When it’s time for “bottoms up” at Cliveden of the National Trust this Friday night, the beverages that those gathered there will be sampling promise to give their taste buds a sensation unlike any they’ve had before.
That’s because the event – “Uncorking the Past,” presented by Dr. Patrick McGovern, scientific director of the University of Pennsylvania’s Biomolecular Archeology Laboratory – will feature beers from the dawn of brewing, with ingredients that once were staples of the brewer’s art that we simply don’t associate with beer today.
“They [participants] are going to be very surprised,” said McGovern in an interview earlier this week. “Hazelnut, pomegranate, myrrh – they’re all in there.”
The beers have all been recreated by the Delaware-based Dogfish Head brewing company from recipes that McGovern (thanks to considerable laboratory analysis) has been able to recreate from residues of ancient ales that were found in clay pots and metal containers unearthed by archeologists all over the world.
“Midas Touch,” recreated from remains found in a tomb believed to belong to King Midas of Phrygia, on whom the legend of the Golden Touch is based. He was an actual king of part of what is now Turkey in the 8th century B.C.
Chateau Jiahu, based on a Chinese recipe that’s 9,000 years old that’s the earliest known fermented beverage in history.
Theobroma, with cocoa as one of the major ingredients, derived from chemical analysis of 3,000-year-old pottery fragments found in Honduras.
Ta Henket from ancient Egypt, using wheat, herbs, palm fruit and herbs and a native Egyptian yeast strain from Cairo.
A long history
The beginnings of beer go back a long way, said McGovern, but no containers have survived from its earliest stages because they predate the invention of pottery and metal containers that could have preserved liquids.”We don’t have the evidence because we don’t have the containers,” said McGovern.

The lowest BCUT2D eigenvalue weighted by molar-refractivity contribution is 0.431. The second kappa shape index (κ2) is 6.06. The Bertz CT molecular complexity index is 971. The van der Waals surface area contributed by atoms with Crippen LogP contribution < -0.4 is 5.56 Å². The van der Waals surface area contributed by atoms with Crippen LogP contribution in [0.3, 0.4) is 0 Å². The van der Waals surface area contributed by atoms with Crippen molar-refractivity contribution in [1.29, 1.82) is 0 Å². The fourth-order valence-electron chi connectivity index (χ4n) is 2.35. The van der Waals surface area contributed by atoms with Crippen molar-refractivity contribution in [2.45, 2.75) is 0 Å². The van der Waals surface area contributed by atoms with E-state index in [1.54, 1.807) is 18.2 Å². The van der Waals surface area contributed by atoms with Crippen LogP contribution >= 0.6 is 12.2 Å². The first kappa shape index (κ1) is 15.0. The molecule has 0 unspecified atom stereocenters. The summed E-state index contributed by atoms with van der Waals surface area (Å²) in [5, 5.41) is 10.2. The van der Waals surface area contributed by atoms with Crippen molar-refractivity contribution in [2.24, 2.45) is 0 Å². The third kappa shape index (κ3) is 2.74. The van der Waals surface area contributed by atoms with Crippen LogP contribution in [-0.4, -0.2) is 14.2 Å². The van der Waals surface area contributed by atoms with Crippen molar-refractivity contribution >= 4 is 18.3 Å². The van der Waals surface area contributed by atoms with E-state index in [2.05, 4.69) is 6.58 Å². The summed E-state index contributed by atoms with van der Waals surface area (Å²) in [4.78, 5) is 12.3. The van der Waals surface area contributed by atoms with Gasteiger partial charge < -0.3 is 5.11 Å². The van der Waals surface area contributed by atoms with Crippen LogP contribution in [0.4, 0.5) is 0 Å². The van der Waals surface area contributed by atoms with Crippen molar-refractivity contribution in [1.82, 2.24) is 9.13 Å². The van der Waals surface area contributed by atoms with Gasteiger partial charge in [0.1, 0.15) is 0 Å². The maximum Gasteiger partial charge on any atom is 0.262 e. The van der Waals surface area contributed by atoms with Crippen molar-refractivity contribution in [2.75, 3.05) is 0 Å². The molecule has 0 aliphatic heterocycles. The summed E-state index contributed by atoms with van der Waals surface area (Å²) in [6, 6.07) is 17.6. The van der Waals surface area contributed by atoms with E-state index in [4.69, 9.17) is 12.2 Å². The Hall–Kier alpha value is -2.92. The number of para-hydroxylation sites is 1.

Rather than being invented, beer was probably discovered through the observation of natural phenomena. “You could have beers very early. All the basic grains – corn, barley, – if you get water on them they start sprouting, if you taste the sprouts, you notice it tastes sweeter. Insects are attracted and they deposit yeast.”
Fruits heavy in sugars to speed the fermentation would have been added, which is why the taste of the beers at the Cliveden event will be different from modern beers made from water, grain, malt and hops.
“They really are a combination of beer, wine and mead – mixed beverages,” said McGovern. “They cross all the traditional boundaries. They’re very aromatic and have bittering agents we aren’t accustomed to.”
That’s because the use of hops, which counteracts the sweetness of sugars used in fermentation, only goes back to about 700 A.D., he said. “Before that they were using all sorts of other agents.”
And beer has never been simply a refreshing beverage, he added. It also has food value, and ancient brewers put herbs and medicines into it. “The alcohol puts the compounds that are medicinally useful into solution. Before we had all these synthetic drugs you might administer an alcoholic beverage – with herbs and fruit and tree resins.”
For example, recently, researchers at the Biomolecular Archeology Lab discovered that ingredients found in ancient Egyptian and Chinese beverages have promising anti-cancer properties that will be tested further to see if they will be of medical use.
McGovern will be talking about all this and much more following a beer tasting.
“Uncorking the Past” runs from 7 to 9 p.m. The cost is $60 per person.
For more information call Cliveden at 215-848-1777 or visit www.cliveden.org.